#3:  Getting Lucky – This bizarre comedy about a nerd who wins the love of his life, the beautiful cheerleader Christy, with the help of a leprechaun trapped in a beer bottle as punishment for his drunken hijinks, is laugh out loud funny.  This is a prime example of nudity getting in the way of a good movie.  The skin shown is an annoying distraction from the constant humor of a rusty leprechaun botching every wish granted.  This movie has it all – a message of the importance of being eco-friendly, a love story, a man attacking himself with his own tennis racket, and a finale featuring a chase on horseback.  Standard B movie clichés abound, such as a cheesy soundtrack, poor acting (Christy seems distracted through the entire flick, and try not to laugh at the basketball coach’s  heartfelt instructions to his team) and actors playing teenagers that are obviously a decade too old for the role.  Getting Lucky is a gem that hasn’t seen the light of day since the death of USA Network’s Up All Night.

#2:  Starcrash – Remember how much you loved Star Wars?  Remember how you thought “it would be amazing if someone could do this on a shoestring budget, using legitimate actors who will hope everyone forgets they did this in the future”?  Welcome to Starcrash.  This 1979 space opera falls squarely between Star Wars and Xena Warrior Princess, all but ripping off the first and more than likely inspiring the second.  Space smuggler Stella Star (Bond girl Caroline Munro) must save the galaxy.  The emperor (Christopher Plummer – Captain Von Trapp from “The Sound of Music”)’s son (David Hasselhof) is at her side for an interstellar adventure that includes light saber battles, among other obvious Star Wars trappings.  All the action is set to an original score by John Barry (Midnight Cowboy, Goldfinger, Somewhere in Time, Dances with Wolves).  Secret weapons, frozen planets and lasers abound in this little known clunker that every sci-fi fan should view at least once.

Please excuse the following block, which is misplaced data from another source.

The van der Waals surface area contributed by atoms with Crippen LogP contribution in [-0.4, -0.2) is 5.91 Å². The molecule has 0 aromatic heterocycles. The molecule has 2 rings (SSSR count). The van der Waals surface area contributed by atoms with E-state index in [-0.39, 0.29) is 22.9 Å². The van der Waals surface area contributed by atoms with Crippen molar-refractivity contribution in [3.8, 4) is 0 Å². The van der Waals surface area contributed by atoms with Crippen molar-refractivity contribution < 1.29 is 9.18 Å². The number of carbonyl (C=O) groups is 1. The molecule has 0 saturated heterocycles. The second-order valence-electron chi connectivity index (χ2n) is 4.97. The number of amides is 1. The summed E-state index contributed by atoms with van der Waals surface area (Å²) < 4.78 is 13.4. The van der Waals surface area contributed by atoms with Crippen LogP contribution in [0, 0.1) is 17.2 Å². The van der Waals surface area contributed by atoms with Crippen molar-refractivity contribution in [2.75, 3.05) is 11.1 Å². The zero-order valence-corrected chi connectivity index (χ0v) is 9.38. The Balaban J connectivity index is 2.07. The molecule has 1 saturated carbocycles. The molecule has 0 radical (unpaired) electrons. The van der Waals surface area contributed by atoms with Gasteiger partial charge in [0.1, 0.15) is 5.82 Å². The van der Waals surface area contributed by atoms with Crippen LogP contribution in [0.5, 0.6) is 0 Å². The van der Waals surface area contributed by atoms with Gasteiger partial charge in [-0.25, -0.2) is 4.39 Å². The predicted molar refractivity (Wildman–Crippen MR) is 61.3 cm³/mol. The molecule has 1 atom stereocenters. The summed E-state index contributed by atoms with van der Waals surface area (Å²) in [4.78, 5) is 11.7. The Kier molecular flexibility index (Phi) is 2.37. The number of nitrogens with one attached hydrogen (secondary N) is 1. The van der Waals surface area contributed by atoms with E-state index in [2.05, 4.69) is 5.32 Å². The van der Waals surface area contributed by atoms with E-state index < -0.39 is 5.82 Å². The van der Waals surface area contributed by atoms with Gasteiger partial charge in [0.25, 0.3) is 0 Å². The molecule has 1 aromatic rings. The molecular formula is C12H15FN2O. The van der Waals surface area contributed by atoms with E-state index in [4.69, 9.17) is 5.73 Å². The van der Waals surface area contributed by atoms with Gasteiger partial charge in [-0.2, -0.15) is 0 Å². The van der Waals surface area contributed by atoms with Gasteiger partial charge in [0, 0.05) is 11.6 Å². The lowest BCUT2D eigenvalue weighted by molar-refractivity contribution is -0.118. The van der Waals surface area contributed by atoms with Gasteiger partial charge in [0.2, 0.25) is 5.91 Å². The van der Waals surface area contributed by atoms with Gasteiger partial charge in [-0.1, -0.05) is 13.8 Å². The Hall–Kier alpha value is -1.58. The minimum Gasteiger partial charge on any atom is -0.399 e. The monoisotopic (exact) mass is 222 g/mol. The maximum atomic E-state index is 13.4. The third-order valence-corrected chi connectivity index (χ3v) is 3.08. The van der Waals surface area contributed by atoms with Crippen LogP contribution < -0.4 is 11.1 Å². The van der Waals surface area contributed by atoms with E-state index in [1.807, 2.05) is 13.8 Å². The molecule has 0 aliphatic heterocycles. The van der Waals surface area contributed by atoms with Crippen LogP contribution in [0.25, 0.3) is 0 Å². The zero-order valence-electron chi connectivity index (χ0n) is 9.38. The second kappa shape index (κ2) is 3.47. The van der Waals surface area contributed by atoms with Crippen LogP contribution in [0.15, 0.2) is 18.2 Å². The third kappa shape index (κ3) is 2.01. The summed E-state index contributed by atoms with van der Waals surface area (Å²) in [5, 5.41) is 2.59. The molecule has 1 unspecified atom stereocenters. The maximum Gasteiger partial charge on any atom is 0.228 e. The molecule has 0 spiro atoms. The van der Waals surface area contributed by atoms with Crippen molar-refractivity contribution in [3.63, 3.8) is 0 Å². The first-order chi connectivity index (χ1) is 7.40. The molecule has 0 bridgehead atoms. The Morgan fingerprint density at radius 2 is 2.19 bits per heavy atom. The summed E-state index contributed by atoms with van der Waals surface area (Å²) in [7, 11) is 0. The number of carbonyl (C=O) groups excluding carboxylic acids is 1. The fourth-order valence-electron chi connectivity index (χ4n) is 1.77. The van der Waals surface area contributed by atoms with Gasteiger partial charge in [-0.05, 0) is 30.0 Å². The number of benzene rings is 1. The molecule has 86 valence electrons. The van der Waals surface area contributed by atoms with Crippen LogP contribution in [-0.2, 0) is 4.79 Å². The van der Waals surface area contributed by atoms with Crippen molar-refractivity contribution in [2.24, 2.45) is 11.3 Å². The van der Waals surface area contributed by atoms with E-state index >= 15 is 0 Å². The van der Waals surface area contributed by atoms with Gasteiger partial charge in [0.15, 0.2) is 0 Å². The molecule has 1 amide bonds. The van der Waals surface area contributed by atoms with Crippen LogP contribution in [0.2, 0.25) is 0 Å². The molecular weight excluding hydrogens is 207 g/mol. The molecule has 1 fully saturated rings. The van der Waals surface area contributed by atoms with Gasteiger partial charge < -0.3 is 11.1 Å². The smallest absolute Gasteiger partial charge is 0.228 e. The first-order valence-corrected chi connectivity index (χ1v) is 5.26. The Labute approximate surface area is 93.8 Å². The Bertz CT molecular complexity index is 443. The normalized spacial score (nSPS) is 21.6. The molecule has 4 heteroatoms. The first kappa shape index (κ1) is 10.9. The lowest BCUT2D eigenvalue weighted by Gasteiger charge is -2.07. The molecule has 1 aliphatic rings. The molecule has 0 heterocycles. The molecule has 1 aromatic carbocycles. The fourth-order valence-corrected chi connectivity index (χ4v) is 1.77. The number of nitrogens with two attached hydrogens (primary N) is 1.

#1:  Netherbeast Incorporated – Vampire movies have been done and overdone for years, but Netherbeast Incorporated offers something a little different.  A telephone company in Arizona is actually a front for Netherfolk, or in common lingo, vampires.  They live and work within the organization’s building, allowing the local vampire populace to live in a controlled environment away from the dangers of the mortal world.  When an executive begins to experience the vampire version of dementia (“the retardations”) and hires from outside the Netherfolk community the fun begins.  There are a lot of recognizable faces in Netherbeast Incorporated, including Steve Burns (Blue’s Clues), Jason Mewes (Clerks, Malrats, Dogma, Jay and Silent Bob Strike Back), Judd Nelson (The Breakfast Club), and Darrell Hammond (Saturday Night Live).  I have watched this movie numerous times, and it remains quirky, fun, and just plain funny every time.

There are several honorable mentions worth looking into.  The rock n’ roll vampire farce “Suck” is a hilarious movie, and includes Dave Foley, Alice Cooper, Moby, Henry Rollins and Malcolm McDowell in its cast.  1980s sci-fi nuggest “Night of the Creeps” and “Night of the Comet” are both incredibly fun.  Ed Wood’s very satisfying “The Bride of the Monster” is overshadowed by big brother “Plan 9 From Outer Space” though far superior in many ways.  With today’s technology anyone can make a movie.  I’m sure we’ll see more low budget jewels as time goes by.